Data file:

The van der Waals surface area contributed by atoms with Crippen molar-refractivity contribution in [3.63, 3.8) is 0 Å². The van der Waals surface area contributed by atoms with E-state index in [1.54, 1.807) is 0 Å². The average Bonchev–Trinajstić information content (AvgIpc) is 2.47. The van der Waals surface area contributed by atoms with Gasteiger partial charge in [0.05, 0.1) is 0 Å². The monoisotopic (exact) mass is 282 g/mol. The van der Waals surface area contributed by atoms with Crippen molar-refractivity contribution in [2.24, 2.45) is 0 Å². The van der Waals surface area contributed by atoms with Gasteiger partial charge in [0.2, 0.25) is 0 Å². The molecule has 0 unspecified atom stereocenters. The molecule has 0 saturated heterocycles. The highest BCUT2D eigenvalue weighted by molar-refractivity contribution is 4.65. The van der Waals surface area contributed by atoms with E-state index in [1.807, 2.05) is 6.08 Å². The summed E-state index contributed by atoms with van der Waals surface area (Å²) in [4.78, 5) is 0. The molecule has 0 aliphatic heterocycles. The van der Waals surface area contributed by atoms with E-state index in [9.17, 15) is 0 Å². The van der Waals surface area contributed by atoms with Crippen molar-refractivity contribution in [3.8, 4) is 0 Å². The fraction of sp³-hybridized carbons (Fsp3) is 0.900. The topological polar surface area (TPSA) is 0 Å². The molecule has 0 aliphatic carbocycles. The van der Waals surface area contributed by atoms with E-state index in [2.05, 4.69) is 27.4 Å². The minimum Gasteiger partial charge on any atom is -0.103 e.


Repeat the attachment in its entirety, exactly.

The van der Waals surface area contributed by atoms with Crippen molar-refractivity contribution in [3.63, 3.8) is 0 Å². The van der Waals surface area contributed by atoms with E-state index in [1.54, 1.807) is 0 Å². The average Bonchev–Trinajstić information content (AvgIpc) is 2.47. The van der Waals surface area contributed by atoms with Gasteiger partial charge in [0.05, 0.1) is 0 Å². The monoisotopic (exact) mass is 282 g/mol. The van der Waals surface area contributed by atoms with Crippen molar-refractivity contribution in [2.24, 2.45) is 0 Å². The van der Waals surface area contributed by atoms with Gasteiger partial charge in [0.2, 0.25) is 0 Å². The molecule has 0 unspecified atom stereocenters. The molecule has 0 saturated heterocycles. The highest BCUT2D eigenvalue weighted by molar-refractivity contribution is 4.65. The van der Waals surface area contributed by atoms with E-state index in [1.807, 2.05) is 6.08 Å². The summed E-state index contributed by atoms with van der Waals surface area (Å²) in [4.78, 5) is 0. The molecule has 0 aliphatic heterocycles. The van der Waals surface area contributed by atoms with E-state index in [9.17, 15) is 0 Å². The van der Waals surface area contributed by atoms with Crippen molar-refractivity contribution in [3.8, 4) is 0 Å². The fraction of sp³-hybridized carbons (Fsp3) is 0.900. The topological polar surface area (TPSA) is 0 Å². The molecule has 0 aliphatic carbocycles. The van der Waals surface area contributed by atoms with E-state index in [2.05, 4.69) is 27.4 Å². The minimum Gasteiger partial charge on any atom is -0.103 e.